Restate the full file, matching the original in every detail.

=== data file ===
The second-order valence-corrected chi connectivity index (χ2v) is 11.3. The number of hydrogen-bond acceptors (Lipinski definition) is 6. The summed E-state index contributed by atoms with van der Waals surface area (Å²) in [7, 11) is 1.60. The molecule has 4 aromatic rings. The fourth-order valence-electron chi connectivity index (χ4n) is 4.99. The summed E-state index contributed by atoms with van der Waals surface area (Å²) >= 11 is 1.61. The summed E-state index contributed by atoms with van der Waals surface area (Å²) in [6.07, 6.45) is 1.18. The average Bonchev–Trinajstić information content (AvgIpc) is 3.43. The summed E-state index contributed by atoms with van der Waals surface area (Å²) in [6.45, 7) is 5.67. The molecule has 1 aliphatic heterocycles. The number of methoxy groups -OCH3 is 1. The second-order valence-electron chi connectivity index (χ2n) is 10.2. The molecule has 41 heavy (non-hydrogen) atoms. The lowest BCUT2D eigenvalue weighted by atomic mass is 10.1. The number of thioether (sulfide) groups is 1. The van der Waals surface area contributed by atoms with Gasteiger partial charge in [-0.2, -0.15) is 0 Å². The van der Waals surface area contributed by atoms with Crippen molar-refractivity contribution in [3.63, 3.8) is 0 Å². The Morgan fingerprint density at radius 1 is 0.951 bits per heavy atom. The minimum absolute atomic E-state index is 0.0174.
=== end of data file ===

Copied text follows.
The second-order valence-corrected chi connectivity index (χ2v) is 11.3. The number of hydrogen-bond acceptors (Lipinski definition) is 6. The summed E-state index contributed by atoms with van der Waals surface area (Å²) in [7, 11) is 1.60. The molecule has 4 aromatic rings. The fourth-order valence-electron chi connectivity index (χ4n) is 4.99. The summed E-state index contributed by atoms with van der Waals surface area (Å²) >= 11 is 1.61. The summed E-state index contributed by atoms with van der Waals surface area (Å²) in [6.07, 6.45) is 1.18. The average Bonchev–Trinajstić information content (AvgIpc) is 3.43. The summed E-state index contributed by atoms with van der Waals surface area (Å²) in [6.45, 7) is 5.67. The molecule has 1 aliphatic heterocycles. The number of methoxy groups -OCH3 is 1. The second-order valence-electron chi connectivity index (χ2n) is 10.2. The molecule has 41 heavy (non-hydrogen) atoms. The lowest BCUT2D eigenvalue weighted by atomic mass is 10.1. The number of thioether (sulfide) groups is 1. The van der Waals surface area contributed by atoms with Gasteiger partial charge in [-0.2, -0.15) is 0 Å². The van der Waals surface area contributed by atoms with Crippen molar-refractivity contribution in [3.63, 3.8) is 0 Å². The Morgan fingerprint density at radius 1 is 0.951 bits per heavy atom. The minimum absolute atomic E-state index is 0.0174.